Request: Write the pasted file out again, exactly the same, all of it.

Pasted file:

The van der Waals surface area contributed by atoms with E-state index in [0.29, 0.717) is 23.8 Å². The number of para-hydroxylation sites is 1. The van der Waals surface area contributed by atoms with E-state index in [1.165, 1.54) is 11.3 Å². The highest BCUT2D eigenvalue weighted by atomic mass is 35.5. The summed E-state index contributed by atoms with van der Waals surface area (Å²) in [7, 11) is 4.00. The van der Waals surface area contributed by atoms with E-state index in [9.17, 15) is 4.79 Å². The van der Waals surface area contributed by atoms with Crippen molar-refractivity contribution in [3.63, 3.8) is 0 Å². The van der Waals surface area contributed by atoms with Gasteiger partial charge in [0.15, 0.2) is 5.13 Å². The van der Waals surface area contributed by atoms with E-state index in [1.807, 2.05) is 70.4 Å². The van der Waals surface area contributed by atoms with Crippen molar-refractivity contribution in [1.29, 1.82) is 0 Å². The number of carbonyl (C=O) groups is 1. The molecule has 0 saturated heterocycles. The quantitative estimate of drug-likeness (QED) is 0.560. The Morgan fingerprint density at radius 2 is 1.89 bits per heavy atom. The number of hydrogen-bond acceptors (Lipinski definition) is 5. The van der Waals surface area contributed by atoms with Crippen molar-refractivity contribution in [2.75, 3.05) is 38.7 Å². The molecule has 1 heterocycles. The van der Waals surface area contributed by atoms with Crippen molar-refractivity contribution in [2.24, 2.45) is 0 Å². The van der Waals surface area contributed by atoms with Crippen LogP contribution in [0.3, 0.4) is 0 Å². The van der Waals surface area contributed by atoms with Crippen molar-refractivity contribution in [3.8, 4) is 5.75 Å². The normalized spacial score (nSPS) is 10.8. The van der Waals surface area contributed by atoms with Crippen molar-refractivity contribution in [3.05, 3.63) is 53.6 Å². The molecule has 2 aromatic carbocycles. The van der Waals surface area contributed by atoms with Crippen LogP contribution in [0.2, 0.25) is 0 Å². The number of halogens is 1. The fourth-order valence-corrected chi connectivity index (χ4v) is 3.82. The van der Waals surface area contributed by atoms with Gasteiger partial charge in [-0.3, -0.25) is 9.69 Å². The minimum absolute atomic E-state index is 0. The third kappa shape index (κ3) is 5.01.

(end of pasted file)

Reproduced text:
The van der Waals surface area contributed by atoms with E-state index in [0.29, 0.717) is 23.8 Å². The number of para-hydroxylation sites is 1. The van der Waals surface area contributed by atoms with E-state index in [1.165, 1.54) is 11.3 Å². The highest BCUT2D eigenvalue weighted by atomic mass is 35.5. The summed E-state index contributed by atoms with van der Waals surface area (Å²) in [7, 11) is 4.00. The van der Waals surface area contributed by atoms with E-state index in [9.17, 15) is 4.79 Å². The van der Waals surface area contributed by atoms with Crippen molar-refractivity contribution in [3.63, 3.8) is 0 Å². The van der Waals surface area contributed by atoms with Gasteiger partial charge in [0.15, 0.2) is 5.13 Å². The van der Waals surface area contributed by atoms with E-state index in [1.807, 2.05) is 70.4 Å². The van der Waals surface area contributed by atoms with Crippen molar-refractivity contribution in [1.29, 1.82) is 0 Å². The number of carbonyl (C=O) groups is 1. The molecule has 0 saturated heterocycles. The quantitative estimate of drug-likeness (QED) is 0.560. The Morgan fingerprint density at radius 2 is 1.89 bits per heavy atom. The number of hydrogen-bond acceptors (Lipinski definition) is 5. The van der Waals surface area contributed by atoms with Crippen molar-refractivity contribution in [2.75, 3.05) is 38.7 Å². The molecule has 1 heterocycles. The van der Waals surface area contributed by atoms with Crippen molar-refractivity contribution in [2.24, 2.45) is 0 Å². The van der Waals surface area contributed by atoms with Crippen LogP contribution in [0.3, 0.4) is 0 Å². The van der Waals surface area contributed by atoms with Crippen molar-refractivity contribution in [3.8, 4) is 5.75 Å². The normalized spacial score (nSPS) is 10.8. The van der Waals surface area contributed by atoms with Crippen molar-refractivity contribution in [3.05, 3.63) is 53.6 Å². The molecule has 2 aromatic carbocycles. The van der Waals surface area contributed by atoms with Crippen LogP contribution in [0.2, 0.25) is 0 Å². The number of halogens is 1. The fourth-order valence-corrected chi connectivity index (χ4v) is 3.82. The van der Waals surface area contributed by atoms with Gasteiger partial charge in [-0.3, -0.25) is 9.69 Å². The minimum absolute atomic E-state index is 0. The third kappa shape index (κ3) is 5.01.